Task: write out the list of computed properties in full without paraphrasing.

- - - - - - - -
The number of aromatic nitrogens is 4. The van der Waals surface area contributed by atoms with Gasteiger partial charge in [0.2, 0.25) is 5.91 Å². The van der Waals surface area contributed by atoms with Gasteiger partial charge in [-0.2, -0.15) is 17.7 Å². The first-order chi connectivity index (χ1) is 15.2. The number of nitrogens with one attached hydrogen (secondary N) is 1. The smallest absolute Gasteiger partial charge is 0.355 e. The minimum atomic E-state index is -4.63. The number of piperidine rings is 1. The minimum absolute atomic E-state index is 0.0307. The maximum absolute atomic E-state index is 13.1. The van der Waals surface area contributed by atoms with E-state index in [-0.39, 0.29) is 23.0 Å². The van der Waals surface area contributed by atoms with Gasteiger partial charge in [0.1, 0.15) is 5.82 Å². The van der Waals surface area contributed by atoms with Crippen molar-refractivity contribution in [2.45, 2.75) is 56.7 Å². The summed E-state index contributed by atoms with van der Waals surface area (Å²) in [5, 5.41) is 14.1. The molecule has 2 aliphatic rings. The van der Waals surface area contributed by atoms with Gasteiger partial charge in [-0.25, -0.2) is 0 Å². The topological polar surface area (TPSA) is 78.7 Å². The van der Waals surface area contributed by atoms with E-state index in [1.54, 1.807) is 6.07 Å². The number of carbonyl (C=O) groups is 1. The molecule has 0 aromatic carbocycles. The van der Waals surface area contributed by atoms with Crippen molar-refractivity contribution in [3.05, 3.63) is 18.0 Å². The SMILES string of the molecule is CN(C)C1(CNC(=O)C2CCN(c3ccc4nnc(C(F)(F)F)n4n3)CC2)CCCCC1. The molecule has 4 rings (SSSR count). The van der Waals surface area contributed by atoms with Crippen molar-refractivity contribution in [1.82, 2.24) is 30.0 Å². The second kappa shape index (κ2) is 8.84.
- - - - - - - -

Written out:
The number of aromatic nitrogens is 4. The van der Waals surface area contributed by atoms with Gasteiger partial charge in [0.2, 0.25) is 5.91 Å². The van der Waals surface area contributed by atoms with Gasteiger partial charge in [-0.2, -0.15) is 17.7 Å². The first-order chi connectivity index (χ1) is 15.2. The number of nitrogens with one attached hydrogen (secondary N) is 1. The smallest absolute Gasteiger partial charge is 0.355 e. The minimum atomic E-state index is -4.63. The number of piperidine rings is 1. The minimum absolute atomic E-state index is 0.0307. The maximum absolute atomic E-state index is 13.1. The van der Waals surface area contributed by atoms with E-state index in [-0.39, 0.29) is 23.0 Å². The van der Waals surface area contributed by atoms with Gasteiger partial charge in [0.1, 0.15) is 5.82 Å². The van der Waals surface area contributed by atoms with Crippen molar-refractivity contribution in [2.45, 2.75) is 56.7 Å². The summed E-state index contributed by atoms with van der Waals surface area (Å²) in [5, 5.41) is 14.1. The molecule has 2 aliphatic rings. The van der Waals surface area contributed by atoms with Gasteiger partial charge in [-0.25, -0.2) is 0 Å². The topological polar surface area (TPSA) is 78.7 Å². The van der Waals surface area contributed by atoms with E-state index in [1.54, 1.807) is 6.07 Å². The number of carbonyl (C=O) groups is 1. The molecule has 0 aromatic carbocycles. The van der Waals surface area contributed by atoms with Crippen molar-refractivity contribution in [3.05, 3.63) is 18.0 Å². The SMILES string of the molecule is CN(C)C1(CNC(=O)C2CCN(c3ccc4nnc(C(F)(F)F)n4n3)CC2)CCCCC1. The molecule has 4 rings (SSSR count). The van der Waals surface area contributed by atoms with Crippen molar-refractivity contribution in [1.82, 2.24) is 30.0 Å². The second kappa shape index (κ2) is 8.84.